The demand for air travel from China has been through the roof lately, in particular for longhaul travel. So we’ve seen Chinese airlines add an endless number of flights, and that’s great news for consumers. In many ways they’re capacity dumping, and that’s why $500-600 roundtrip tickets between the US and Asia seem to be the new normal.
One of the reasons we’ve seen this overnight growth is because historically China has had a “One Route, One Chinese Airline” policy. Under this rule, only one Chinese airline can operate each longhaul route. There are a few exceptions, but in a vast majority of longhaul markets that policy exists. This policy generally encourages airlines to start routes a bit prematurely so they can “claim” them. Apparently the country is thinking of abolishing the rule, but it hasn’t happened yet.
There’s no US airport where this growth from Chinese airlines is more evident than LAX. There are now nonstop flights from LAX to a dozen cities in China. Here’s a map showing the nonstop flights to China out of LAX as of now:
It looks like before the end of the year LAX could get their 13th and 14th routes to China, thanks to an airline that doesn’t presently fly to the US. As noted by @airlineroute, Tianjin Airlines has filed with China’s CAAC to request 6x weekly flights to Los Angeles — 3x weekly flights from Xi’an, and 3x weekly flights from Zhengzhou. The routes would launch in December 2018, and would be operated using A330 and A350 aircraft. We’ll have to wait and see if that timeline sticks, though that seems like a lot of notice.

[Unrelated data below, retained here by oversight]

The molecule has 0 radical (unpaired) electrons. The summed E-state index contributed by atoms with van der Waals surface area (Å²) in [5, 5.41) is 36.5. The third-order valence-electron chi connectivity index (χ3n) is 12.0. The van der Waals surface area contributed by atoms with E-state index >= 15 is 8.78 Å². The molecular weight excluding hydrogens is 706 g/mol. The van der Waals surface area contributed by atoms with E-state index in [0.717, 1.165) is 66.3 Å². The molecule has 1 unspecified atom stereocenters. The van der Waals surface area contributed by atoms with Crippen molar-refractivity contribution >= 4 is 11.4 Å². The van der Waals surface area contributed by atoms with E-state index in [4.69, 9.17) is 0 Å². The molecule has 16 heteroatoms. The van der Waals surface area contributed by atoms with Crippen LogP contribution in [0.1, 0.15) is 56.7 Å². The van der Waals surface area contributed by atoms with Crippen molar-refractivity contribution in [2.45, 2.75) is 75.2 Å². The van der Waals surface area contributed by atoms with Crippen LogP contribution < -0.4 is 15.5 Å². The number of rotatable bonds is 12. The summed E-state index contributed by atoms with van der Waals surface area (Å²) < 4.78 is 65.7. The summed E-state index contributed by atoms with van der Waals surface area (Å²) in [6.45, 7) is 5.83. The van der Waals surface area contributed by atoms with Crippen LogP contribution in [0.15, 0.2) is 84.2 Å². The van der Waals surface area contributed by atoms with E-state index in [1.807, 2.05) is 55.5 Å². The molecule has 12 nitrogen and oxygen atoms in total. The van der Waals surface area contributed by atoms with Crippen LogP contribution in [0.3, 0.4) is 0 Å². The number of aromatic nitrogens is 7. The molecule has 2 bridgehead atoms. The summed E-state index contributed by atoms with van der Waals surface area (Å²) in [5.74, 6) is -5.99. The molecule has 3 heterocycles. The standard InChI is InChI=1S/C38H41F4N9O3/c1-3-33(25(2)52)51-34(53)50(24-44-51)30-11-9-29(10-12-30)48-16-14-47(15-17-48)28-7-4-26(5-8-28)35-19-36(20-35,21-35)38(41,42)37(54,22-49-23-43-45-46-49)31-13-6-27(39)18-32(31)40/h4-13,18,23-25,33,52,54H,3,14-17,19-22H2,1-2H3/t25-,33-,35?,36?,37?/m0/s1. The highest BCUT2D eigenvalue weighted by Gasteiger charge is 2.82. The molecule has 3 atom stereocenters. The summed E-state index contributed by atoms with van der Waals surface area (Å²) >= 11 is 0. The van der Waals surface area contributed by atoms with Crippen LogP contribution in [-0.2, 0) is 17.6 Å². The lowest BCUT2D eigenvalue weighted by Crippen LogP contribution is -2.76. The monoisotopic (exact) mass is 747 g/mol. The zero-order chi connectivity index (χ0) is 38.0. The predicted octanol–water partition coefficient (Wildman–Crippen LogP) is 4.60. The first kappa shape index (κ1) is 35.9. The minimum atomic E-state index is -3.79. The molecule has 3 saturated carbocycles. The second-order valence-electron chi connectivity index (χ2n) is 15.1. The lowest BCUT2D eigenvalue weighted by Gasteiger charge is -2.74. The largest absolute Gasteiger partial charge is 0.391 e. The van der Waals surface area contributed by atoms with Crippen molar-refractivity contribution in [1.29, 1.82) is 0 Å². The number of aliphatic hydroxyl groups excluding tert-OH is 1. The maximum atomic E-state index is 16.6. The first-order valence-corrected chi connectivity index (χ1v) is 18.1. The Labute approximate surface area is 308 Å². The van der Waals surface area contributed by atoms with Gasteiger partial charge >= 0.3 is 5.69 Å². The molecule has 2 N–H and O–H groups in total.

For those of you not familiar with Tianjin Airlines, they used to primarily operate domestic flights, though recently added longhaul flights as well. They’re owned by HNA Group, the same parent company as Hainan Airlines. Tianjin Airlines presently has a longhaul fleet consisting of four A330s, though they plan on taking delivery of more A330s as well as A350s over the coming years, to help support their longhaul growth.
Best I can tell, Tianjin Airlines has fully flat beds in business class on their A330s, so they should be very similar to what Hainan has on most of their longhaul aircraft. Maybe their A350s will even feature an upgraded business class cabin.
Here’s to hoping Tianjin Airlines follows through on these new routes, as I’m sure they’d have attractive fares. Unfortunately Tianjin doesn’t have any major US airline partners, so these flights wouldn’t be great for earning or redeeming miles.
Has anyone flown with Tianjin Airlines before?
(Featured image courtesy of Papas Dos)